Coarse

Coarse: (adj) rude, crude, or vulgar.

Fortunately for the human race, if for some reason they do not want to deal with your message or the impact of your words, they can either critique your style or claim that your language is coarse and profane.

I have spent the major part of my professional career trying to determine the words that best describe what I’m trying to communicate, and then attempting to slide those cherished words into the body of my work, without being shunned for foul usage.

Honestly, when describing an atrocity and the need for change, the word “darn” does not replace “damn.”

For many years I was critiqued for saying “crap”–but “bullcrap” is not as energetic as “bullshit.”

The purpose of speech is to communicate. The goal of the written word is to impact. And the mission of the visual is to enlighten.

They must be permitted to do their jobs without being censored, or even-tempered.

I happen to agree that the word f-u-c-k is rarely necessary to communicate and certainly should not be overused as an adjective or an adverb.

But even that stipulation carries a bit of fuddy-duddy, which is not necessarily applicable in the pursuit of waking up the sleepy masses.

Having survived a lifetime which has included living in a society where the word “pregnant” could not be uttered on television, to now living in an Internet generation, where temperance is disdained, I am more than happy to put guidelines on my own soul–using an economy of words to justify the heart of the story, without coarsely tainting it with unnecessary emotions which threaten to condemn it.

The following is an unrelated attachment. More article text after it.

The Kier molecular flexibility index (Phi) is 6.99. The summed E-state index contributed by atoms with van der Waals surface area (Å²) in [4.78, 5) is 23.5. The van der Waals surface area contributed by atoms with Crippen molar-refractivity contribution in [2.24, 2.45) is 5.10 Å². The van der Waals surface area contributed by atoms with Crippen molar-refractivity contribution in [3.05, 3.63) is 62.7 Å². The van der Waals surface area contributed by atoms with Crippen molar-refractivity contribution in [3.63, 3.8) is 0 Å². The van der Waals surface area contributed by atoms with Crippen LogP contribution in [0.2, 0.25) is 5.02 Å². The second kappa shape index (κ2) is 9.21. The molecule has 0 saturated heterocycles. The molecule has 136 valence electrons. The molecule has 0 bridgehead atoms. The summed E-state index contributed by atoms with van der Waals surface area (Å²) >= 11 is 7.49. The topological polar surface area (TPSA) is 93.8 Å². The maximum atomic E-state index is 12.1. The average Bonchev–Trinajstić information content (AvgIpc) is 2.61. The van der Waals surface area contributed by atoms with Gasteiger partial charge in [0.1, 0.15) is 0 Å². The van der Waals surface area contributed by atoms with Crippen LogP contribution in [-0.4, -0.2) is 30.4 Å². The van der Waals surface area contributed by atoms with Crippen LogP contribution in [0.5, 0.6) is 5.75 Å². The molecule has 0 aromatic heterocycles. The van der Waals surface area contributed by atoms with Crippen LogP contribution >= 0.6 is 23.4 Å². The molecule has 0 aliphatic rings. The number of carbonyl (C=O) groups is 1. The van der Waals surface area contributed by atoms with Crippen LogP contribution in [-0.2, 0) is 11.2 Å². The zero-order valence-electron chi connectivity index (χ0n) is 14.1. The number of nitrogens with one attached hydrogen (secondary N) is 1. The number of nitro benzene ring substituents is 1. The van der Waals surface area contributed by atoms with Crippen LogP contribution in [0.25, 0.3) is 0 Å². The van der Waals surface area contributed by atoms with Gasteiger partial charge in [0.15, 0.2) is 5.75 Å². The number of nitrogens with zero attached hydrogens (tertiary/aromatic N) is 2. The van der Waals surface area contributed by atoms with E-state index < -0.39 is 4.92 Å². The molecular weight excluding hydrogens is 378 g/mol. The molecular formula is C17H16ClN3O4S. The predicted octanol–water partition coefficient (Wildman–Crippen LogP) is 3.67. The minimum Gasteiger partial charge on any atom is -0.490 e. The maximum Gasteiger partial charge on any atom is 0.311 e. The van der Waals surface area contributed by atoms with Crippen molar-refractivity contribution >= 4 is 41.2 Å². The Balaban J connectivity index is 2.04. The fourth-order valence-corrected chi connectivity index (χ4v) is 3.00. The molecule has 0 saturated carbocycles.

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Cesspool

Cesspool: (n) container for the temporary storage of liquid waste

Blather.

Defined by this humble writer as language which is accumulated in large clumps without any regard for validity or truth.

Synonyms: politics, religion, the Internet.

Blather.

One of the signs of blather is the overuse of terminology which supposedly has gained universal acceptance, even though it has no rational moorings.

For instance, “America is a cesspool.”

Although countless writers on the World Wide Web insist that our nation is a storage container for liquid waste, this is completely erroneous.

Actually, there’s a lot of solid waste out there, too.

 

 

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Bummer

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Bummer: (n) word describing the misfortune of something or someone

It is the misfortune of the average man or woman to be cursed to a status of being out-of-step simply because by the time cool words, cool clothes and cool ideas float down to the masses where they’re accepted by the common populace, they are already passé.

So if you find yourself, for instance, using the word “bummer” in an attempt to be “cool with the kids,” you will be at least fifteen years behind the times.

I don’t know if it’s even possible to escape this lingering tragedy without developing your own hip language and trying to sell it to your friends and family in your everyday conversations.

For instance, a bummer could become a “squat.”

When asked by those surrounding you, “What’s a squat?” you could reply, “Oh, that’s just my new groovy word for what used to be boss, which was bummer.”

So in one sentence you develop a reputation for being cutting-edge by having your own vernacular, and also letting them know that the word bummer is somewhere in the “Street Jargon Hall of Fame.”

If this scenario seems unlikely or perhaps cumbersome, you probably will be one of those people who goes to the shoe store and notices that the Crocs that are so popular are on sale, so you picked up four pair–never realizing that the reason they were marked down is because they are now out of style.

 

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Blouse